22. Lee, H. J., Choi, C. & Lee, S. J. Membrane-bound alpha-synuclein has a high aggregation propensity and the ability to seed the aggregation of the cytosolic form. J Biol Chem 277, 671–678 (2002).

    CAS  PubMed  Google Scholar 

  23. Galvagnion, C. et al. Lipid vesicles trigger alpha-synuclein aggregation by stimulating primary nucleation. Nat Chem Biol 11, 229–234 (2015).

    CAS  PubMed  PubMed Central  Google Scholar 

  24. Dedmon, M. M., Lindorff-Larsen, K., Christodoulou, J., Vendruscolo, M. & Dobson, C. M. Mapping long-range interactions in alpha-synuclein using spin-label NMR and ensemble molecular dynamics simulations. J Am Chem Soc 127, 476–477 (2005).

    CAS  PubMed  Google Scholar 

  25. Fusco, G. et al. Direct observation of the three regions in alpha-synuclein that determine its membrane-bound behaviour. Nat Commun 5, 3827 (2014).

    ADS  CAS  PubMed  PubMed Central  Google Scholar 

  26. Bodner, C. R., Maltsev, A. S., Dobson, C. M. & Bax, A. Differential phospholipid binding of alpha-synuclein variants implicated in Parkinson’s disease revealed by solution NMR spectroscopy. Biochemistry 49, 862–871 (2010).

    CAS  PubMed  Google Scholar 

  27. Maltsev, A. S., Chen, J., Levine, R. L. & Bax, A. Site-specific interaction between alpha-synuclein and membranes probed by NMR-observed methionine oxidation rates. J Am Chem Soc 135, 2943–2946 (2013).

    CAS  PubMed  PubMed Central  Google Scholar 

  28. Wang, G. F., Li, C. & Pielak, G. J. 19F NMR studies of alpha-synuclein-membrane interactions. Protein Sci 19, 1686–1691 (2010).

    CAS  PubMed  PubMed Central  Google Scholar 

  29. Ulmer, T. S., Bax, A., Cole, N. B. & Nussbaum, R. L. Structure and dynamics of micelle-bound human alpha-synuclein. J Biol Chem 280, 9595–9603 (2005).

    CAS  PubMed  Google Scholar 

  30. Lokappa, S. B. & Ulmer, T. S. Alpha-synuclein populates both elongated and broken helix states on small unilamellar vesicles. J Biol Chem 286, 21450–21457 (2011).

    CAS  PubMed  PubMed Central  Google Scholar 

  31. Jao, C. C., Hegde, B. G., Chen, J., Haworth, I. S. & Langen, R. Structure of membrane-bound alpha-synuclein from site-directed spin labeling and computational refinement. Proc Natl Acad Sci USA 105, 19666–19671 (2008).

    ADS  CAS  PubMed  Google Scholar 

  32. Bartels, T. et al. The N-terminus of the intrinsically disordered protein alpha-synuclein triggers membrane binding and helix folding. Biophys J 99, 2116–2124 (2010).

    CAS  PubMed  PubMed Central  Google Scholar 

  33. Kohlhoff, K. J., Robustelli, P., Cavalli, A., Salvatella, X. & Vendruscolo, M. Fast and accurate predictions of protein NMR chemical shifts from interatomic distances. J Am Chem Soc 131, 13894–13895 (2009).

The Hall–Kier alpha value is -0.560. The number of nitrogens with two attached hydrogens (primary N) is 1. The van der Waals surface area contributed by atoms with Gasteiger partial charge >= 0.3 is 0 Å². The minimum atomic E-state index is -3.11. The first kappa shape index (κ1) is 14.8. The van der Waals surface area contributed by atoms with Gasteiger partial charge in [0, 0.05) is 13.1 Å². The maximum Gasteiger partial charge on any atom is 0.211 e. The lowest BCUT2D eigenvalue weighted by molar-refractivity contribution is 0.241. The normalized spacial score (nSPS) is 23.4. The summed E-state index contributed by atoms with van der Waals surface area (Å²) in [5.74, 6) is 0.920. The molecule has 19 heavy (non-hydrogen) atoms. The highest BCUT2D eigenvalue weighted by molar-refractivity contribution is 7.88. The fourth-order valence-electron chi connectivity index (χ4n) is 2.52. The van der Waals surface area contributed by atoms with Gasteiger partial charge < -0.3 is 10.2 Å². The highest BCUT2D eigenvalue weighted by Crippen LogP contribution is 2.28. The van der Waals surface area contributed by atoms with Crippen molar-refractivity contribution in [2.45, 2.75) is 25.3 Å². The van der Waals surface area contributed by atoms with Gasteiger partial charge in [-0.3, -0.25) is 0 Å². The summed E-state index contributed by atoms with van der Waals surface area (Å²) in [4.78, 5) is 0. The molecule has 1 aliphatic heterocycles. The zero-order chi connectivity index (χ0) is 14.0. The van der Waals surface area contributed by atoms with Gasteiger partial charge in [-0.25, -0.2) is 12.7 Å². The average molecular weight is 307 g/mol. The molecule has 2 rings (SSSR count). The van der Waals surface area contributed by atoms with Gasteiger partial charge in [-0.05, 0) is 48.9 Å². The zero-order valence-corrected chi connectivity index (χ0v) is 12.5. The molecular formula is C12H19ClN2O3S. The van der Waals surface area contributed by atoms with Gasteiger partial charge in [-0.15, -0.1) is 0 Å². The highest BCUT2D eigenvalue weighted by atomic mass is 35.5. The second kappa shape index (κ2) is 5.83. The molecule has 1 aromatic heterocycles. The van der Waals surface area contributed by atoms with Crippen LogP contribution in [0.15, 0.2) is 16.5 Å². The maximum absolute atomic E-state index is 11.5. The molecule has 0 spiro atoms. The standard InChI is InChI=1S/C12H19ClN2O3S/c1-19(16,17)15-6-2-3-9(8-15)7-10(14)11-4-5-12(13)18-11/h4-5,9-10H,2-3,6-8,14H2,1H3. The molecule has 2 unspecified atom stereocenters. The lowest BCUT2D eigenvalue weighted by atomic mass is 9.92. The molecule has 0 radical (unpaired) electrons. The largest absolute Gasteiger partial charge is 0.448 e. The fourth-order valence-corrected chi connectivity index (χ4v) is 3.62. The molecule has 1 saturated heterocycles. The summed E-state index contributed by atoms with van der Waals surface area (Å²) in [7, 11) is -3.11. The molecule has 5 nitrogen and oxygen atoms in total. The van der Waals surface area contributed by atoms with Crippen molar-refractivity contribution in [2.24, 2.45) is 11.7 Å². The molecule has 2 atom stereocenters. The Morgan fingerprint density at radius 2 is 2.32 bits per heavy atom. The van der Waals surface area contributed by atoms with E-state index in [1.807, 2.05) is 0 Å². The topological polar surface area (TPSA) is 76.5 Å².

CAS  PubMed  Google Scholar 

  34. Robustelli, P., Kohlhoff, K., Cavalli, A. & Vendruscolo, M. Using NMR chemical shifts as structural restraints in molecular dynamics simulations of proteins. Structure 18, 923–933 (2010).

    CAS  PubMed  Google Scholar 

  35. Krieger, J. M. et al. Conformational recognition of an intrinsically disordered protein. Biophys J 106, 1771–1779 (2014).

    CAS  PubMed  PubMed Central  Google Scholar 

  36. Shen, Y. & Bax, A. SPARTA+: a modest improvement in empirical NMR chemical shift prediction by means of an artificial neural network. J Biomol NMR 48, 13–22 (2010).

    CAS  PubMed  PubMed Central  Google Scholar 

  37. Camilloni, C., De Simone, A., Vranken, W. F. & Vendruscolo, M. Determination of secondary structure populations in disordered states of proteins using nuclear magnetic resonance chemical shifts. Biochemistry 51, 2224–2231 (2012).

    CAS  PubMed  Google Scholar 

  38. Wang, C., Shah, N., Thakur, G., Zhou, F. & Leblanc, R. M. Alpha-synuclein in alpha-helical conformation at air-water interface: implication of conformation and orientation changes during its accumulation/aggregation. Chem Commun (Camb) 46, 6702–6704 (2010).

    CAS  Google Scholar 

  39. De Simone, A., Mote, K. R. & Veglia, G. Structural dynamics and conformational equilibria of SERCA regulatory proteins in membranes by solid-state NMR restrained simulations. Biophys J 106, 2566–2576 (2014).

    CAS  PubMed  PubMed Central  Google Scholar 

  40. Magzoub, M., Eriksson, L. E. & Graslund, A. Conformational states of the cell-penetrating peptide penetratin when interacting with phospholipid vesicles: effects of surface charge and peptide concentration. Biochim Biophys Acta 1563, 53–63 (2002).

    CAS  PubMed  Google Scholar 

  41. Zhang, Y. et al. Computational design and experimental characterization of peptides intended for pH-dependent membrane insertion and pore formation. ACS Chem Biol 10, 1082–1093 (2015).

    CAS  PubMed  PubMed Central  Google Scholar 

  42. Ashworth Briggs, E. L. et al. Interaction between the NS4B amphipathic helix, AH2 and charged lipid headgroups alters membrane morphology and AH2 oligomeric state–implications for the hepatitis C virus life cycle. Biochim Biophys Acta 1848, 1671–1677 (2015).

    CAS  PubMed  PubMed Central  Google Scholar 

  43. Gustavsson, M. et al. Allosteric regulation of SERCA by phosphorylation-mediated conformational shift of phospholamban. Proc Natl Acad Sci USA 110, 17338–17343 (2013).

    ADS  CAS  PubMed  PubMed Central  Google Scholar 

  44. Vicari, C. et al. Artificial heme-proteins: determination of axial ligand orientations through paramagnetic NMR shifts. Chem Commun (Camb) 50, 3852–3855 (2014).

    CAS  Google Scholar 

  45. Vamvaca, K., Volles, M. J. & Lansbury, P. T., Jr. The first N-terminal amino acids of alpha-synuclein are essential for alpha-helical structure formation in vitro and membrane binding in yeast. J Mol Biol 389, 413–424 (2009).

    CAS  PubMed  PubMed Central  Google Scholar